Vision with increasing age

More than 80% of our sensations are visual in nature. Old people, however, suffer from limited perception of their environment due to increasing debility of sight, which limits their ability to communicate with other people.

Visual performance of the human eye, and visual acuity in particular (figure), decreases with increasing age, and consequently the need for light becomes greater. This has several causes: Young and healthy eyes can adjust to up to 20 dioptres for distance vision. The ciliary muscle, which changes the shape of the eye lens and thus its refraction power, is relaxed with distance vision. Here, the eye lens is flat with a great curvature radios and infinite focal length. When the ciliary muscle contracts, the eye is adjusted to close vision and the biconvex eye lens is shaped spherically with a small curvature radios and short focal length due to its elasticity.

When the eye lens hardens, the ciliary muscle can no longer adjust the eye lens to the required refraction power. The accommodation facility (focussing) is limited (presbyopia). Presbyopia can be corrected using optical devices (glasses).

Figure 3.134: Age quota in the EU: Average value of the 27 EU states (EU27) and some EU states in 2010 and 2060

Accommodation time also prolongs with age: A 40-year-old takes approximately twice as much time as a 20-year-old (ca. 0,7 sec.) to adjust from 50 cm to infinite.

The degree of transmission of the eye lens also deteriorates with age. The most common cause for this is a slow process resulting in clouding of the lens (cataract). The diffused light it creates spreads across the retina like a veil. Consequently, the retinal image becomes "blurred ", outlines and contrasts become fuzzy, visual acuity decreases and glare sensitivity increases (veiling luminance). In advanced cases, a replacement lens can be implanted to restore visual performance.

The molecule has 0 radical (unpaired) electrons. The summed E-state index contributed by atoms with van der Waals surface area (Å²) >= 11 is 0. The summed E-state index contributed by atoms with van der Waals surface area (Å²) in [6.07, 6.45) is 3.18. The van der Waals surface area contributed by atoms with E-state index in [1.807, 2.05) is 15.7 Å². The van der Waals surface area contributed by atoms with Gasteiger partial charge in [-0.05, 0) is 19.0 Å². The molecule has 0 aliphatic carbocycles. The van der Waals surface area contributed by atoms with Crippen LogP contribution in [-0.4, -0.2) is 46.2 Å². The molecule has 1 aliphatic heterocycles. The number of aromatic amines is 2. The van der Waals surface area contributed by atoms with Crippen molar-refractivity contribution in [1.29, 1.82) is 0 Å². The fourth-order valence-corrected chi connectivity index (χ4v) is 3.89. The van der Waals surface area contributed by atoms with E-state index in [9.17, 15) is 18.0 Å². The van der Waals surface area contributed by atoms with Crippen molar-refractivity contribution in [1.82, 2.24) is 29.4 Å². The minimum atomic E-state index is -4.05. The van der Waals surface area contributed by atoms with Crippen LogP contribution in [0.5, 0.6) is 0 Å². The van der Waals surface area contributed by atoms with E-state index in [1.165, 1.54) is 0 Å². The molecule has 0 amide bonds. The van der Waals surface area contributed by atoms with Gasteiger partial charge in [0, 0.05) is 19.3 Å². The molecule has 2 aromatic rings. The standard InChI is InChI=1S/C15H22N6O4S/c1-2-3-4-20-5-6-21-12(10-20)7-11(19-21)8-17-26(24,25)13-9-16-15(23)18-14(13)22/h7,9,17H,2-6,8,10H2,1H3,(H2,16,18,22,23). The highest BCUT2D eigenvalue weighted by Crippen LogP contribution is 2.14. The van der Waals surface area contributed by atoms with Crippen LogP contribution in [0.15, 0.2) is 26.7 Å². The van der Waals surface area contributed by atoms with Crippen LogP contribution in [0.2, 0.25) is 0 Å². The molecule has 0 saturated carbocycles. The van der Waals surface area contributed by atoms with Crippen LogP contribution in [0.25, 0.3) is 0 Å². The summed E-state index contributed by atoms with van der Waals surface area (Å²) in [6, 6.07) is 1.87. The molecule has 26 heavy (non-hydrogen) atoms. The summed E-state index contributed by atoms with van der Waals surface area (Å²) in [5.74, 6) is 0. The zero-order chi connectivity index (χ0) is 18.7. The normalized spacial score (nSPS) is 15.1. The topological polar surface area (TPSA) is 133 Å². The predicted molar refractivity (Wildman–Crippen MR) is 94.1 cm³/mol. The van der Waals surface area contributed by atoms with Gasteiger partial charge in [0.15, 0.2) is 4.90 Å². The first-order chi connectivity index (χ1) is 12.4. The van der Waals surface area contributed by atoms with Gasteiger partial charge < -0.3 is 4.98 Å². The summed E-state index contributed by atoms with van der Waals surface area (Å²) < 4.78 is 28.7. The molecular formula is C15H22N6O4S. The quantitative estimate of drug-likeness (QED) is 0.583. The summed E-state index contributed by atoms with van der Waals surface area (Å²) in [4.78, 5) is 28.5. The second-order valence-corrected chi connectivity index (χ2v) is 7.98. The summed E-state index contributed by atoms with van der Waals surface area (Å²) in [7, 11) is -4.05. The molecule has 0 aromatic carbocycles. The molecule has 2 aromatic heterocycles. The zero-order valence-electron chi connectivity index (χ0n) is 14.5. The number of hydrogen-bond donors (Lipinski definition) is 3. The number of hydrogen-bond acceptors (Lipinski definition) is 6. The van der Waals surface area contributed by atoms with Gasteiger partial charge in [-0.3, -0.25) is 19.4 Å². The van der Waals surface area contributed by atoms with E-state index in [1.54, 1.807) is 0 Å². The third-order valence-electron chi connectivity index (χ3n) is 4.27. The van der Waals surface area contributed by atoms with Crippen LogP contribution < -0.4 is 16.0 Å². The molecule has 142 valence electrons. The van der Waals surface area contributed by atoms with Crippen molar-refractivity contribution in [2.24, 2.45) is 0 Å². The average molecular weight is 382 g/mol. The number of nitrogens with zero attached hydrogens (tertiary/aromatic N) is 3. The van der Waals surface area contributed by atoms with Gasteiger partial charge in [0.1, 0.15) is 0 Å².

The spectral degree of transmission of eye lens also changes. Due to yellow clouding (figure), mainly short wavelengths (violet to green) are absorbed and only reach the retina in a reduced amount (figure). This has the following consequences:

  • Colour perception shifts. Violet to green colour tones are perceived to a lesser extent than yellow and red tones.

  • Colour nuances are recognised less clearly.

  • Spectral sensitivity in a 15-year-old person, e.g. at 430 nm (blue light) is increased by the factor 10 compared to a 75-year-old person (figure). This means that the melanopic response to blue radiation, which is responsible for the biological rhythm, is reduced in the older person. Melatonin level control (serum for sleep requirement) and consequently sleeping behaviours of older people thus change unfavourably. A lack of activity during the day and sleep disorders at night can be the result (see also chapter "Light and non-visual effects").

The field of vision also narrows with age. In younger people, the horizontal extent with good contrast in the visual detail is around ± 60°; for older people it is a mere ± 40°. Peripheral perception thus becomes limited. This must be taken into account e.g. when arranging signage, which must be installed lower than usual to accommodate for people with disabilities, who tend to look downwards out of a feeling of insecurity, or wheelchair users.

Age-related debility of sight is often accompanied by illness-related defects, which significantly reduce visual performance – and usually do not have a chance of recovery. Visual impairment is established once visual acuity with ideal corrective measures has decreased to 0,1.

  • Roughly 50% of visual impairments are caused by age-related macular degeneration (AMD), which is the most common cause of blindness above the age of 50. It concerns mainly the sharpest point of vision (fovea centralis).

  • Another 18% of visual impairments are due to glaucoma which is a consequence of elevated intraocular pressure which causes ganglion cells to die, generates damage to the visual nerve and continuously narrows the field of vision.

  • Diabetic retinopathy accounts for 17% of visual impairments, the cause being diabetes (excessive blood sugar levels due to insulin deficiency), which damages blood vessels in the retina as well as photoreceptors.

  • 5% of visual impairments are due to cataract (clouding of the lens). The number is this low due to the fact that – as described above – visual performance can be restored by implanting a new lens.

Figure 3.132: Luminous efficiency of the human eye in old age

Figure 3.133: Spectral degree of transmission of the human eye

Figure 3.135: Visual acuity and required luminance in old age. Comment: A visual acuity of 1 (Visus 1,0) means that a detail of 1,5 mm in size is recognised at a distance of 5,0 m.